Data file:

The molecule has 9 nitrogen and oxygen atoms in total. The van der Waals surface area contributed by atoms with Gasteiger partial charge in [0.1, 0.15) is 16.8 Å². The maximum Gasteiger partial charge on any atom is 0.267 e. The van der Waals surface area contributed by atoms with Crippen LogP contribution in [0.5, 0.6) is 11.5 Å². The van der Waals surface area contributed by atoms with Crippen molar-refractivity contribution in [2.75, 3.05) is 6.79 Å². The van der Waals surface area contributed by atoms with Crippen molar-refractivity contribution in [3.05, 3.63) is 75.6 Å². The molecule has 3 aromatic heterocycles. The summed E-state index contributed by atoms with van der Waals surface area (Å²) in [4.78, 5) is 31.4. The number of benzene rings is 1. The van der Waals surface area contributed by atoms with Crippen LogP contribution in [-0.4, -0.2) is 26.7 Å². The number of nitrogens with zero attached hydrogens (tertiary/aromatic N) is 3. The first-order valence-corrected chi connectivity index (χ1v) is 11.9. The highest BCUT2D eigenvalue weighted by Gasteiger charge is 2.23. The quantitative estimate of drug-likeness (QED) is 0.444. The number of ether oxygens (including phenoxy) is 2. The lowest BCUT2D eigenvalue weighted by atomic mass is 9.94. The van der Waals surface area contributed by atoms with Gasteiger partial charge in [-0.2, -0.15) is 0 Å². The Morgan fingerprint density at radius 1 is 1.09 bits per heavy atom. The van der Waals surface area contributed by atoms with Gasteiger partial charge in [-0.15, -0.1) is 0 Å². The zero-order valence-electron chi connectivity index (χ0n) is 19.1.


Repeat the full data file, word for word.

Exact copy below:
The molecule has 9 nitrogen and oxygen atoms in total. The van der Waals surface area contributed by atoms with Gasteiger partial charge in [0.1, 0.15) is 16.8 Å². The maximum Gasteiger partial charge on any atom is 0.267 e. The van der Waals surface area contributed by atoms with Crippen LogP contribution in [0.5, 0.6) is 11.5 Å². The van der Waals surface area contributed by atoms with Crippen molar-refractivity contribution in [2.75, 3.05) is 6.79 Å². The van der Waals surface area contributed by atoms with Crippen molar-refractivity contribution in [3.05, 3.63) is 75.6 Å². The molecule has 3 aromatic heterocycles. The summed E-state index contributed by atoms with van der Waals surface area (Å²) in [4.78, 5) is 31.4. The number of benzene rings is 1. The van der Waals surface area contributed by atoms with Crippen LogP contribution in [-0.4, -0.2) is 26.7 Å². The number of nitrogens with zero attached hydrogens (tertiary/aromatic N) is 3. The first-order valence-corrected chi connectivity index (χ1v) is 11.9. The highest BCUT2D eigenvalue weighted by Gasteiger charge is 2.23. The quantitative estimate of drug-likeness (QED) is 0.444. The number of ether oxygens (including phenoxy) is 2. The lowest BCUT2D eigenvalue weighted by atomic mass is 9.94. The van der Waals surface area contributed by atoms with Gasteiger partial charge in [-0.2, -0.15) is 0 Å². The Morgan fingerprint density at radius 1 is 1.09 bits per heavy atom. The van der Waals surface area contributed by atoms with Gasteiger partial charge in [-0.15, -0.1) is 0 Å². The zero-order valence-electron chi connectivity index (χ0n) is 19.1.